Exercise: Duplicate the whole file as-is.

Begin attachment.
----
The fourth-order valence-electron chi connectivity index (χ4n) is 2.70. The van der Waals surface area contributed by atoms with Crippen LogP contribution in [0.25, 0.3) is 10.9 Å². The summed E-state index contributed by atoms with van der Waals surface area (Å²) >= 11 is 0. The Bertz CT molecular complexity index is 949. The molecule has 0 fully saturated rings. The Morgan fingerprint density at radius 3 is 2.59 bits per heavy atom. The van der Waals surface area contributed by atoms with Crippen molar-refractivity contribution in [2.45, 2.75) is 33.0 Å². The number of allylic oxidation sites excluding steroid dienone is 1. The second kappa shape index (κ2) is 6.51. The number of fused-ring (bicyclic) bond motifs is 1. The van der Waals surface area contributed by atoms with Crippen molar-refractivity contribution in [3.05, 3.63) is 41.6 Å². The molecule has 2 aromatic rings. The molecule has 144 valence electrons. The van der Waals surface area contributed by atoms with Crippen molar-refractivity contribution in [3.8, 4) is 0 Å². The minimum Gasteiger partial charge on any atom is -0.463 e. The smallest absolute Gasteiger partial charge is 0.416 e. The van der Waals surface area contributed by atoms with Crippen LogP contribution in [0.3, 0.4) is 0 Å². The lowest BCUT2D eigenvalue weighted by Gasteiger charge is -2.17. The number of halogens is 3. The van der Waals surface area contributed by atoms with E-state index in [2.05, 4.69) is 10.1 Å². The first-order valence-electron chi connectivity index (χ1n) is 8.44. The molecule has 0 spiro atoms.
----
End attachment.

The fourth-order valence-electron chi connectivity index (χ4n) is 2.70. The van der Waals surface area contributed by atoms with Crippen LogP contribution in [0.25, 0.3) is 10.9 Å². The summed E-state index contributed by atoms with van der Waals surface area (Å²) >= 11 is 0. The Bertz CT molecular complexity index is 949. The molecule has 0 fully saturated rings. The Morgan fingerprint density at radius 3 is 2.59 bits per heavy atom. The van der Waals surface area contributed by atoms with Crippen molar-refractivity contribution in [2.45, 2.75) is 33.0 Å². The number of allylic oxidation sites excluding steroid dienone is 1. The second kappa shape index (κ2) is 6.51. The number of fused-ring (bicyclic) bond motifs is 1. The van der Waals surface area contributed by atoms with Crippen molar-refractivity contribution in [3.05, 3.63) is 41.6 Å². The molecule has 2 aromatic rings. The molecule has 144 valence electrons. The van der Waals surface area contributed by atoms with Crippen molar-refractivity contribution in [3.8, 4) is 0 Å². The minimum Gasteiger partial charge on any atom is -0.463 e. The smallest absolute Gasteiger partial charge is 0.416 e. The van der Waals surface area contributed by atoms with Crippen LogP contribution in [0.3, 0.4) is 0 Å². The lowest BCUT2D eigenvalue weighted by Gasteiger charge is -2.17. The number of halogens is 3. The van der Waals surface area contributed by atoms with E-state index in [2.05, 4.69) is 10.1 Å². The first-order valence-electron chi connectivity index (χ1n) is 8.44. The molecule has 0 spiro atoms.